As for not involving parents, it really is more of a "we don't show parents in a show not about them" kind of thing. The focus in on the main characters and parents generally get in the way, which is why so many main characters don't have them or they are never/rarely pictured. It also makes writing somewhat easier when you don't have to include reality or day to day interactions in a 25 minute time frame.

Many times magical girls need to hide their power because something bad will happen if they are discovered. The magica can protect its users like in Pretty Sammy Sasami was really worried about being identified until Ryo-ohki told her the magic would prevent it from happening. Same with Kore wa Zombie Desuka?. Even if there are no consequences for being found out as a magic user it is still something to be hidden. The nail that sticks up gets pounded down. Societal pressure for fitting in is massive and having something so radical as magic at your beck and call tends to stand out. They want to keep their daily lives as normal as possible with few if any exceptions.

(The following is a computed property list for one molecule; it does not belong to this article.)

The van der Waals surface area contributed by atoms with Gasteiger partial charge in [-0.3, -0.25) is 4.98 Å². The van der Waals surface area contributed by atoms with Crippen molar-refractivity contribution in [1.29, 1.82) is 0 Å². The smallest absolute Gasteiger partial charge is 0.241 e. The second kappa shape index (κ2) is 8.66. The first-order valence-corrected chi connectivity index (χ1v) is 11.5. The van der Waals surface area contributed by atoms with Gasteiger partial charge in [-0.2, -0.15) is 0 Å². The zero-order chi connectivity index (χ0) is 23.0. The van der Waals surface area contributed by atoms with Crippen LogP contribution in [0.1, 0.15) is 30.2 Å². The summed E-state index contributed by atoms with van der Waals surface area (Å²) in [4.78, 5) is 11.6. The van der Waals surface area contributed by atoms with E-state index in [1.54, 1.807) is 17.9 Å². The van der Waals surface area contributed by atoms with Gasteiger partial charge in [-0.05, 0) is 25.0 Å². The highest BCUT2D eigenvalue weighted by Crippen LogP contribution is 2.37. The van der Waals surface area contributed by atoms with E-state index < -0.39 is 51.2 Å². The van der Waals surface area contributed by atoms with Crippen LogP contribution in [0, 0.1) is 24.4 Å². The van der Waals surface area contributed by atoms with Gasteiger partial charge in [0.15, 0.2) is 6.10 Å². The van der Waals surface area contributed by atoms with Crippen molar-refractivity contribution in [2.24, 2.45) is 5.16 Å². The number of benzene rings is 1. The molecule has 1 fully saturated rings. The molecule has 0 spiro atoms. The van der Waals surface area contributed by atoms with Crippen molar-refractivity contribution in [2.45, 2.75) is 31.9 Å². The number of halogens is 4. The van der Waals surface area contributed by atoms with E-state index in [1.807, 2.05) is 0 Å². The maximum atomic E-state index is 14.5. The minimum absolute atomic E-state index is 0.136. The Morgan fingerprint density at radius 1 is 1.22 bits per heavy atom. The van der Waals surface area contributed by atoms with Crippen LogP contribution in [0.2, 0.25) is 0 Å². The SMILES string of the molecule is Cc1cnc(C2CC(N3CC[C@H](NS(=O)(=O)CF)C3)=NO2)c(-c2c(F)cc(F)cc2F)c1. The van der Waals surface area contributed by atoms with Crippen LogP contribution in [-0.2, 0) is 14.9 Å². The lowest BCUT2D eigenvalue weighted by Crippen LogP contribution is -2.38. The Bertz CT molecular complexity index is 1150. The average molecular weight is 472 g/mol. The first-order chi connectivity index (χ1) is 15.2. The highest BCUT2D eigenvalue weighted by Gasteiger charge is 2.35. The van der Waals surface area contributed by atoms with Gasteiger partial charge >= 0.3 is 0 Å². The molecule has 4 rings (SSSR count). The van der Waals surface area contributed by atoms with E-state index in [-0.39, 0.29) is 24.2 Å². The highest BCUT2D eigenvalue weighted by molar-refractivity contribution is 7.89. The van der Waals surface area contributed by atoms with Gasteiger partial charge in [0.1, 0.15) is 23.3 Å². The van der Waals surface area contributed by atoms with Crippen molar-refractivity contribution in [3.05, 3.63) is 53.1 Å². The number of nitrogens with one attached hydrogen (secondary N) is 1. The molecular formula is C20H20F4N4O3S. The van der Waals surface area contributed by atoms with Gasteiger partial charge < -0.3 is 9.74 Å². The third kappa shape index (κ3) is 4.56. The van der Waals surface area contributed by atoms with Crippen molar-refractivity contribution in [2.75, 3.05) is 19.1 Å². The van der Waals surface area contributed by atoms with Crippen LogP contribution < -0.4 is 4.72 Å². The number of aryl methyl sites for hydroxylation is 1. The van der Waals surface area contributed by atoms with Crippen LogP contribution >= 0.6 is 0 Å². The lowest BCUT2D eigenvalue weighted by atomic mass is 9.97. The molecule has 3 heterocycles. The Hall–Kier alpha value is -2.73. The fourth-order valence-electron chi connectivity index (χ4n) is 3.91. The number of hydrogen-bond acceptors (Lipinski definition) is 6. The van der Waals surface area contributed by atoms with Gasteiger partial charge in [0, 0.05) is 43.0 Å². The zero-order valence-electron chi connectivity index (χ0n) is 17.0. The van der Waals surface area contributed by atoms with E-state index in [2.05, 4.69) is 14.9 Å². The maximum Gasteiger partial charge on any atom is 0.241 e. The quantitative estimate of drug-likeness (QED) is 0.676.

There also is the Japanese "I don't want to see it, therefore I didn't see it" mentality where some things that are kind of obvious are outright denied. This type of thinking probably stems from cultural artifacts like kuroko (which are understood to not be there) and more literally paper walls, which offer no sound proofing but if the door is closed you have no idea what is happening on the other side regardless of noise.

That point when you realize you are the weird friend people talk about
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PostSubject: Re: Suspension of Disbelief in the Genre   Sat Jan 03, 2015 7:40 pm